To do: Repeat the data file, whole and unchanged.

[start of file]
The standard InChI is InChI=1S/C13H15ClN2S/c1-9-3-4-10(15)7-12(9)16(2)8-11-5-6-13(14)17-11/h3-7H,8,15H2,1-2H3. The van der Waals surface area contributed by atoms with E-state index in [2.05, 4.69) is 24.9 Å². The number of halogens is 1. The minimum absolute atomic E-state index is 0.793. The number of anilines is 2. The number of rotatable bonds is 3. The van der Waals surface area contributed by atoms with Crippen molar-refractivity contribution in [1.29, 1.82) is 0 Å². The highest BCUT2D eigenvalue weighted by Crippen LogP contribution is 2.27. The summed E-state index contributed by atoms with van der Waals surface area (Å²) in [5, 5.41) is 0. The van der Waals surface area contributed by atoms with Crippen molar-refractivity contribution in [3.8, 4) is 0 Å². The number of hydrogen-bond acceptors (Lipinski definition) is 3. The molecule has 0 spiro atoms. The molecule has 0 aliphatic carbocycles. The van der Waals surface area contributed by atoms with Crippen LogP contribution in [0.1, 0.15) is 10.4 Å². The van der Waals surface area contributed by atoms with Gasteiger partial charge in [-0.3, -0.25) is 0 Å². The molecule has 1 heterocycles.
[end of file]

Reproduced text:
The standard InChI is InChI=1S/C13H15ClN2S/c1-9-3-4-10(15)7-12(9)16(2)8-11-5-6-13(14)17-11/h3-7H,8,15H2,1-2H3. The van der Waals surface area contributed by atoms with E-state index in [2.05, 4.69) is 24.9 Å². The number of halogens is 1. The minimum absolute atomic E-state index is 0.793. The number of anilines is 2. The number of rotatable bonds is 3. The van der Waals surface area contributed by atoms with Crippen molar-refractivity contribution in [1.29, 1.82) is 0 Å². The highest BCUT2D eigenvalue weighted by Crippen LogP contribution is 2.27. The summed E-state index contributed by atoms with van der Waals surface area (Å²) in [5, 5.41) is 0. The van der Waals surface area contributed by atoms with Crippen molar-refractivity contribution in [3.8, 4) is 0 Å². The number of hydrogen-bond acceptors (Lipinski definition) is 3. The molecule has 0 spiro atoms. The molecule has 0 aliphatic carbocycles. The van der Waals surface area contributed by atoms with Crippen LogP contribution in [0.1, 0.15) is 10.4 Å². The van der Waals surface area contributed by atoms with Gasteiger partial charge in [-0.3, -0.25) is 0 Å². The molecule has 1 heterocycles.